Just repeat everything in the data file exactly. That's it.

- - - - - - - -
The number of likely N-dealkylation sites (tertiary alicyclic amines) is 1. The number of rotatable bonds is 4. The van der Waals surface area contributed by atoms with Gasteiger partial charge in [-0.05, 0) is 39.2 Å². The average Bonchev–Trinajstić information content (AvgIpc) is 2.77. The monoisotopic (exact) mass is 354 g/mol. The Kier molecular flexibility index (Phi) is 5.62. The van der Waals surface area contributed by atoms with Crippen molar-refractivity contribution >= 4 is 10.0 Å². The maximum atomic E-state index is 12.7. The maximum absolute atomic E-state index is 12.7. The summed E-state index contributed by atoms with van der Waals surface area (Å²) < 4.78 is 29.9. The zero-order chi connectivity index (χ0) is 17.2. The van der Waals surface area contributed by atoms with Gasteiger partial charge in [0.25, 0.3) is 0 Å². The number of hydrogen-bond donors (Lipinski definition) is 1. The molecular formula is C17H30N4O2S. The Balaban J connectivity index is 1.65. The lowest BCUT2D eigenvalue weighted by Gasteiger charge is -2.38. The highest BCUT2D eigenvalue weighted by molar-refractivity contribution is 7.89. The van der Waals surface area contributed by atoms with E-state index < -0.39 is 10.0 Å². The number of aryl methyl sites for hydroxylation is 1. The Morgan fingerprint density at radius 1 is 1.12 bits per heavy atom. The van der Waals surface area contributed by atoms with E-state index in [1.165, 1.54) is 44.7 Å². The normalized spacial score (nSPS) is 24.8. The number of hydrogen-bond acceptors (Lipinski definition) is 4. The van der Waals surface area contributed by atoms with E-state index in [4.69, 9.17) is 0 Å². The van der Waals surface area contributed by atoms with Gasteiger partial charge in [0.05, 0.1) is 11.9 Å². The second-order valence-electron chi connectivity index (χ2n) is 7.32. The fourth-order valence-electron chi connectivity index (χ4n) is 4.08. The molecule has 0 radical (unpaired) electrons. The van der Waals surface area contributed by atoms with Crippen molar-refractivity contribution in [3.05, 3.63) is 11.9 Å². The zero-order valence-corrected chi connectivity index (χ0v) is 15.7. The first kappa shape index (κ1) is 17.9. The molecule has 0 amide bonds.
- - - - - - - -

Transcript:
The number of likely N-dealkylation sites (tertiary alicyclic amines) is 1. The number of rotatable bonds is 4. The van der Waals surface area contributed by atoms with Gasteiger partial charge in [-0.05, 0) is 39.2 Å². The average Bonchev–Trinajstić information content (AvgIpc) is 2.77. The monoisotopic (exact) mass is 354 g/mol. The Kier molecular flexibility index (Phi) is 5.62. The van der Waals surface area contributed by atoms with Crippen molar-refractivity contribution >= 4 is 10.0 Å². The maximum atomic E-state index is 12.7. The maximum absolute atomic E-state index is 12.7. The summed E-state index contributed by atoms with van der Waals surface area (Å²) < 4.78 is 29.9. The zero-order chi connectivity index (χ0) is 17.2. The van der Waals surface area contributed by atoms with Gasteiger partial charge in [0.25, 0.3) is 0 Å². The number of hydrogen-bond donors (Lipinski definition) is 1. The molecular formula is C17H30N4O2S. The Balaban J connectivity index is 1.65. The lowest BCUT2D eigenvalue weighted by Gasteiger charge is -2.38. The highest BCUT2D eigenvalue weighted by molar-refractivity contribution is 7.89. The van der Waals surface area contributed by atoms with E-state index < -0.39 is 10.0 Å². The number of aryl methyl sites for hydroxylation is 1. The Morgan fingerprint density at radius 1 is 1.12 bits per heavy atom. The van der Waals surface area contributed by atoms with E-state index in [1.165, 1.54) is 44.7 Å². The normalized spacial score (nSPS) is 24.8. The number of hydrogen-bond acceptors (Lipinski definition) is 4. The van der Waals surface area contributed by atoms with E-state index in [4.69, 9.17) is 0 Å². The van der Waals surface area contributed by atoms with Gasteiger partial charge in [0.05, 0.1) is 11.9 Å². The second-order valence-electron chi connectivity index (χ2n) is 7.32. The fourth-order valence-electron chi connectivity index (χ4n) is 4.08. The molecule has 0 radical (unpaired) electrons. The van der Waals surface area contributed by atoms with Crippen molar-refractivity contribution in [3.05, 3.63) is 11.9 Å². The zero-order valence-corrected chi connectivity index (χ0v) is 15.7. The first kappa shape index (κ1) is 17.9. The molecule has 0 amide bonds.